Christine Timmon is on the ballot … and other curiosities

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The eccentric political gadfly Christine Timmon is back.

Believe it or not, the litigious political agitator known for her rambling public access television show and wild appearances is running for the state House in St. Clair Shores, the 18th District represented by state Sen. Curtis Hertel’s brother.

“Capitol City Chris” is running as a Republican and has no shot at beating two-term Rep. Kevin Hertel, but the fact Timmon is back on the Michigan politics scene may have some politicians feeling a little uneasy.

For those unfamiliar with Timmon’s antics, give Virg Bernero a ring. About 15 years ago she railed against the senator-turned-mayor in whatever venue she could muster. She ran a public access show. She published her own hard-copy newspaper once.

The 78-year-old Eastpoint resident worked at the Detroit Edison Engineering Department a lifetime ago and has since pushed for government transparency through at least seven lawsuits.

She left for Florida a decade ago and wrapped herself into local and state politics in the Sunshine State. There, she advertised herself as a lieutenant gubernatorial candidate, but she never made the ballot.

Timmon is one of several colorful characters to make the ballot in 2020 as state representative candidates, none of whom have any chance at all of winning. Here they are:

— James Forrest Chapman, 21st House District: His well-established checkered past came before he showed up at the Capitol lawn with a Barbie doll wrapped around the end of a fishing pole to presumably protest the governor.

The Van Buren Township Republican is a habitual offender with a lengthy rap sheet interspersed with prior political runs. While of most his convictions are for petty crime, he was flagged for a felony assault charge in 1990.

— Michelle “Shelly” Gregoire, 62nd House District: The pro-liberty activist strode onto a closed state House gallery this spring with a couple of pals, blowing off a couple of House sergeants in the process. Security didn’t like that.

When requests to leave didn’t work, Chief Sergeant David Dickson dragged Gregorie out of the gallery by the arm as she yelled, “Don’t fucking touch me!”

— Chad Baase, 62nd House District: Before he started putting together a Recall Whitmer petition drive, the Albion Republican was sentenced to 30 months in prison for threatening to poison water supplies and kill court referees, county judges and their children.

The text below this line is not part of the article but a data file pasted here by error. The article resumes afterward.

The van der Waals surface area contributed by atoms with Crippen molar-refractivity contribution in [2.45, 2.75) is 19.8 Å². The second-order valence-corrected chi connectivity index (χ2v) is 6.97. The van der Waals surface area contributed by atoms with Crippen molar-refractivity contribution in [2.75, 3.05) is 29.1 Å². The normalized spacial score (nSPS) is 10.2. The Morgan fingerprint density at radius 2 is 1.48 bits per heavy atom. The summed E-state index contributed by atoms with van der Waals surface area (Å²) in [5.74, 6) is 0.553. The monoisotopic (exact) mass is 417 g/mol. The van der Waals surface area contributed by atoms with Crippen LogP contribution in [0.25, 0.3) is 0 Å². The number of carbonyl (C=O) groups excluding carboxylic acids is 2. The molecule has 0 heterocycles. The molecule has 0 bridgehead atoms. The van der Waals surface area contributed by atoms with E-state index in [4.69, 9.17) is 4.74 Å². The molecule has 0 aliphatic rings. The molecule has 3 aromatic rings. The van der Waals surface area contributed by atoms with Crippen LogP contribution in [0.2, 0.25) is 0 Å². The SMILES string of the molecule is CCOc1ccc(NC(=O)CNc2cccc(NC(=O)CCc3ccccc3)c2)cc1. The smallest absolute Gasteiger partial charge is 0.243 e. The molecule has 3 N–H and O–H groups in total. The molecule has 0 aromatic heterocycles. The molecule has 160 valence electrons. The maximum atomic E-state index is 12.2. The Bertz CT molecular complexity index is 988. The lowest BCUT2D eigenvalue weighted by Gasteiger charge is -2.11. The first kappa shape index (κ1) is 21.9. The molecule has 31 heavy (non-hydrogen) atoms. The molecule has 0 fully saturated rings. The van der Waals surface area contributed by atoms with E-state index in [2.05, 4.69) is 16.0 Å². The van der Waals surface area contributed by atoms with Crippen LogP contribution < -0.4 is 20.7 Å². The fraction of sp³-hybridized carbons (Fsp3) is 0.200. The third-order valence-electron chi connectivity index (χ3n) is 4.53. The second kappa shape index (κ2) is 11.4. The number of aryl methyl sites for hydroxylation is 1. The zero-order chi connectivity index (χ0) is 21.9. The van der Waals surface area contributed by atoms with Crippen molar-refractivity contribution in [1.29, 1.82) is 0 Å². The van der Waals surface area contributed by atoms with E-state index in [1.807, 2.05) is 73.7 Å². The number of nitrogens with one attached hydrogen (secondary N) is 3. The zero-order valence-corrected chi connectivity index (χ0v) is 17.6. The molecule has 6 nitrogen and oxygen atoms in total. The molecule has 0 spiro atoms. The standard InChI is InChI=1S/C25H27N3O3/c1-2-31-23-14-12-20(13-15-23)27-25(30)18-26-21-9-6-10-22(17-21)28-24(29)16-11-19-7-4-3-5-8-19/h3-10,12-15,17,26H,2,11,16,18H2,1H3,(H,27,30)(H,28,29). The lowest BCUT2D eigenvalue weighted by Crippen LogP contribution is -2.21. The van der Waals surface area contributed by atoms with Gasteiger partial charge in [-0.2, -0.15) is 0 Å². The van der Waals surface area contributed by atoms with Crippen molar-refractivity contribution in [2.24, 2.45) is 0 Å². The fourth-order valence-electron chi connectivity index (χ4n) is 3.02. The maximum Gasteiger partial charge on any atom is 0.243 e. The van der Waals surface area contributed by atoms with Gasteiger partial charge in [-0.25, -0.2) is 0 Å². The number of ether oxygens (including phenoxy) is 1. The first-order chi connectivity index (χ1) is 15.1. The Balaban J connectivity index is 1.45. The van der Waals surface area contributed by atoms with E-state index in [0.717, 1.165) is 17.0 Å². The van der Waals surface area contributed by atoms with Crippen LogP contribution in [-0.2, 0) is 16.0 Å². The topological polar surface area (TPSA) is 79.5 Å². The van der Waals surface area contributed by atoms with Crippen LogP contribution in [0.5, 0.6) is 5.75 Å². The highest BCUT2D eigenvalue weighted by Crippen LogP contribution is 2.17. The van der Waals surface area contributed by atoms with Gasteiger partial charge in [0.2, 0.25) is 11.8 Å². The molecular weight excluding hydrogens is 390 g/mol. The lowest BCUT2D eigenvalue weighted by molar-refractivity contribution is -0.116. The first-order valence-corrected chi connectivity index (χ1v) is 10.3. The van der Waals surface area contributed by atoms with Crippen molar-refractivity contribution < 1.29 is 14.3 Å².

Baase later said he was drunk and the time and neck deep in a contentious child custody matter with his former wife. Earlier this year, he was paroled from prison for a third drunk driving offense.

— Raymond and Lynne Freiberger, 50th House District: He’s running as a Democrat and she’s running as a Republican. Yes, for the same Genesee County seat. The friendly married couple want to unseat Rep. Tim Sneller so badly they’re willing to try twice. He in the primary and she in the General Election, if she wins her primary.

What happens if they both win their primaries and face each other in the General Election? “Well, I’ll probably kick her out of the house,” said Raymond, before pausing and saying. “No, she’ll probably kick me out. “

— Kevin Seamon, 94th House District: The self-proclaimed “government medium psychic” claims to be involved in a “real-life government assassin program with the Code Name “White Knight 196.”

According to Facebook, the 41-year-old Saginaw Democrat has worked at Delphi and as an auditor for a consulting company, but based on his prior claims, it probably wouldn’t hurt to double-check that.

— Shane Atwell, 97th House District: If elected, this 20-year-old progressive would be the youngest person ever sworn into office as a state representative at age 21 years, 1 month and 11 days.

— Elizabeth Goss, 27th House District: This Pleasant Ridge mother of six may be the only Michigan state House candidate to ever say she’s won on the game show “Jeopardy.“

(Kyle Melinn of the Capitol news service MIRS is at melinnky@gmail.com.)

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